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November 3, 1883

What to Do First in Accidents and Emergencies.

JAMA. 1883;I(17):517. doi:10.1001/jama.1883.02390170025012

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This little book of one hundred and sixteen pages is well written and gives most excellent advice on the subjects treated. That a second edition has been demanded is good evidence that the work has proved useful. In its present form there are several new illustrations and much new matter.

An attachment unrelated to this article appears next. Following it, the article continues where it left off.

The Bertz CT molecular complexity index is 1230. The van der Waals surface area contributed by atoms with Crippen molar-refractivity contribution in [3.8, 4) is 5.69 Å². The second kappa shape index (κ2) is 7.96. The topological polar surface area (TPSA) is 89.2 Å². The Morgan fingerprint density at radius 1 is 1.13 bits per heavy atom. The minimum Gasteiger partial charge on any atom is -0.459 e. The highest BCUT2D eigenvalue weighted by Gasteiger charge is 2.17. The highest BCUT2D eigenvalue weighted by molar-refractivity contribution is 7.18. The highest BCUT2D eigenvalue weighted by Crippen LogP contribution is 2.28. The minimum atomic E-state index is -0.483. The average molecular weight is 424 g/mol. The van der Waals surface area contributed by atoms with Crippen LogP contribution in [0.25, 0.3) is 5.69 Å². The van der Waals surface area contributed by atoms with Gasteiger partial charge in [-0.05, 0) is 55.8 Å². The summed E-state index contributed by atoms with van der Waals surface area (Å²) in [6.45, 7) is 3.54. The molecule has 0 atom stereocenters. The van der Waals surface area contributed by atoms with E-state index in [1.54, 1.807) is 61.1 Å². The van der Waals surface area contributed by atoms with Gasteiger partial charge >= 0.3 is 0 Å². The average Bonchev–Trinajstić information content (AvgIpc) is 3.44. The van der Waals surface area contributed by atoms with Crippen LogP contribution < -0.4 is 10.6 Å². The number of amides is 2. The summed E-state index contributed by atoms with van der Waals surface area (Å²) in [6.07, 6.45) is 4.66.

The subject is treated of under the following main headings: Obstruction to Respiration; Foreign Bodies in the Eye, Nose and Ear; Fits or Seizures; Injuries to the Brain; Effects of Heat; Effects of Cold; Sprains; Dislocations; Fractures; Wounds; Railroad and Machinery Accidents; Hæmorrhage; Special Hæmorrhages; Transportation of Injured Persons; Poisons; Domestic Emergencies: Signs of Death; Supplies for Emergencies.

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